IsraelGrants helps Global Gateway Network and Hands of Hope Northwest get Medical Supplies to Hospitals in Southern Syria

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Fundraising News: February 2018
27 בFebruary 2018
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IsraelGrants helps Global Gateway Network and Hands of Hope Northwest get Medical Supplies to Hospitals in Southern Syria

Boxes of medical equipment say "Israelis don't stand Idle" in Hebrew, English, and Arabic
The following is a press release to be published by Global Gateway Network

Micah Smith, President of Global Gateway Network and Executive Director Debbie Wheeler of Hands of Hope Northwest have combined forces and with God's help have opened up a channel that has enabled desperately needed medical supplies to help care for thousands of victims of the Syrian Civil War, including Muslims, Christians, internally displaced people, and residents of bombed and besieged villages.

With the assistance of David Maeir-Epstein, the CEO of IsraelGrants, with whom Micah Smith has worked in the past supporting nonprofits in Israel, an arrangement was made with an Israeli nonprofit to deliver a container with 10 tons of medical supplies to Southern Syria for distribution to hospitals and clinics.

Our team at first encountered barriers to the implementation of this visionary project because of Israel's customs duties and high standards of the medical supplies allowed into the country. With God's help, we found one organization that has developed the channels necessary to get the aid where it needed to go. The organization delivers aid to battle zones, caught between the Syrian regime forces and the opposition forces.

The Bashar Hafez al-Assad regime is using all means at its disposal against its own citizens – barrel bombs and chemical attacks targeting hospitals, community facilities and housing projects. The rebel forces are identified with Muslim extremists associated with El Qaida and ISIS.

But the humanitarian disaster is exacting a price on innocent children and families of non-combatants, as it has greatly impacted the cost of basic necessities. Diesel fuel is scarce and most homes are without electricity, refrigeration, running water, and sanitation systems. The average family income is $40 per month and purchase of water takes $20/month! The hospitals that have not been bombed are severely lacking in equipment, supplies, and professional manpower.

The State of Israel has been providing its first-class medical facilities to the wounded who cannot be treated in the local hospitals and clinics. The Israelis say that their religious and human values do not allow them to stand idly by and watch. Many Syrians, after 70 years of brainwashing, have a totally negative perception of Israel. However, when Israel allows 30-50 wounded children across the border every week for treatment in Israel's northern hospitals, those saved and their families will no longer believe Israel is their enemy.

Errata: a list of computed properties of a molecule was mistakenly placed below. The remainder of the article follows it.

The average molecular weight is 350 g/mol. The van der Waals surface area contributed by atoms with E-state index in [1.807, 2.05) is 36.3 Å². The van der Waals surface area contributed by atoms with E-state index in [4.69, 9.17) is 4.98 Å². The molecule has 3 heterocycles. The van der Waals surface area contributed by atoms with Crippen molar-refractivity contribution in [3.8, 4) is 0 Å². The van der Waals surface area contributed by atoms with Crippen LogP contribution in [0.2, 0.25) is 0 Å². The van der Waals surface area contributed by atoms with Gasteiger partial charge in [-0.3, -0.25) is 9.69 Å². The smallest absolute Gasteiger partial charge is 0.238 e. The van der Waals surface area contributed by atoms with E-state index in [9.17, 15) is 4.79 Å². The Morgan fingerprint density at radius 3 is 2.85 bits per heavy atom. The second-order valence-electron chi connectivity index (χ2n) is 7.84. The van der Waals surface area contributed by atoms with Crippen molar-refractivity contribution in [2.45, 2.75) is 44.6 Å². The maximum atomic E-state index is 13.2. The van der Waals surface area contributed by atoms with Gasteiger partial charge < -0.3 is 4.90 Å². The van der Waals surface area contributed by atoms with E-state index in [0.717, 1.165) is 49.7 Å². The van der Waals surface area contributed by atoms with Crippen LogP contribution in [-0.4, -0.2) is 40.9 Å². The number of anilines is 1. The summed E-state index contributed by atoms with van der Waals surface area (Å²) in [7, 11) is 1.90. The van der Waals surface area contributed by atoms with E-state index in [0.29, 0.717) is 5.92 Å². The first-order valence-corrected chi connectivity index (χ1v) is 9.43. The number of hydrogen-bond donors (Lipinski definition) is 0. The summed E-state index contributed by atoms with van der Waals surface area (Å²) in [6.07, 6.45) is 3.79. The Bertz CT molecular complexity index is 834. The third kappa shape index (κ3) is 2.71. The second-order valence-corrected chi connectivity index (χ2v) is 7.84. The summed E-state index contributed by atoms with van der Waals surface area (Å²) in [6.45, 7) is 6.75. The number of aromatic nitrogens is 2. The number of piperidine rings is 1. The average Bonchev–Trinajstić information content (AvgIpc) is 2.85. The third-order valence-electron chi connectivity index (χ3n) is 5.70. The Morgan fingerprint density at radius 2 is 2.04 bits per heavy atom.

Even more importantly, the communication and cooperation between GGN and HOH and our Israeli partners has enabled us to send exactly the supplies that are urgently needed. A detailed list of expensive medical equipment and supplies that we were desperately needed was provided to us. We were able to fill the container with only what was most needed. (One of the unfortunate errors of too many humanitarian efforts is that the supplies delivered are determined by what is in hand and not by what is most urgently needed.)


Micah Smith, his wife Nancy, and Maeir-Epstein were able to verify that the supplies that had been shipped from the Port of Seattle Washington in boxes with the Hands of Hope labels were indeed those being transferred into Syria. A week before the visit, it had been snowing in the area, but the day of our visit was sunny (although cold). The temperature plummeted at night and the task of transferring the supplies was not an easy one. However, the knowledge that lives were going to be saved warmed everyone's hearts.

Micah discussed with our partners the need for additional future shipments and the possibility of sending teams of medical professionals to spend 2-3 weeks volunteering. A maternity clinic for births and early childhood care for child and mother was set up in Southern Syria, reducing the time it takes for women to receive medical care. Previously, women had to travel 40 miles on a dirt road to give birth. There is a need for a wide variety of medical professionals, including medical technicians who could set up and train local staff to operate sophisticated machinery they may not be able to take advantage of otherwise.

Stay tuned for more such reports on Global Gateway Network's Life Saving operations in Israel, Syria, the Middle East and elsewhere in the world wherever needed.

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